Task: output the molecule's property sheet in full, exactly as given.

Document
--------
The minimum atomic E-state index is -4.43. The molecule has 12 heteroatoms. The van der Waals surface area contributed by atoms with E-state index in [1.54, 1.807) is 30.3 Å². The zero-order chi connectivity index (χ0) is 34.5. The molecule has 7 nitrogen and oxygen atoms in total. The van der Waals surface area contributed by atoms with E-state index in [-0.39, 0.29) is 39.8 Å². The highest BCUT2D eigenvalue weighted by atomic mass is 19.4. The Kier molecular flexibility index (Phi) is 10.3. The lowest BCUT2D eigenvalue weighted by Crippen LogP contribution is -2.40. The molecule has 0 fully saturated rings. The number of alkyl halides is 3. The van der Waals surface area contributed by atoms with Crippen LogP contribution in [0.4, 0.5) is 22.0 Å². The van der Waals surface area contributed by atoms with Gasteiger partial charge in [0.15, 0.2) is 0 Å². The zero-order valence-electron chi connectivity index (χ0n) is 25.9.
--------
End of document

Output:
The minimum atomic E-state index is -4.43. The molecule has 12 heteroatoms. The van der Waals surface area contributed by atoms with E-state index in [1.54, 1.807) is 30.3 Å². The zero-order chi connectivity index (χ0) is 34.5. The molecule has 7 nitrogen and oxygen atoms in total. The van der Waals surface area contributed by atoms with E-state index in [-0.39, 0.29) is 39.8 Å². The highest BCUT2D eigenvalue weighted by atomic mass is 19.4. The Kier molecular flexibility index (Phi) is 10.3. The lowest BCUT2D eigenvalue weighted by Crippen LogP contribution is -2.40. The molecule has 0 fully saturated rings. The number of alkyl halides is 3. The van der Waals surface area contributed by atoms with Crippen LogP contribution in [0.4, 0.5) is 22.0 Å². The van der Waals surface area contributed by atoms with Gasteiger partial charge in [0.15, 0.2) is 0 Å². The zero-order valence-electron chi connectivity index (χ0n) is 25.9.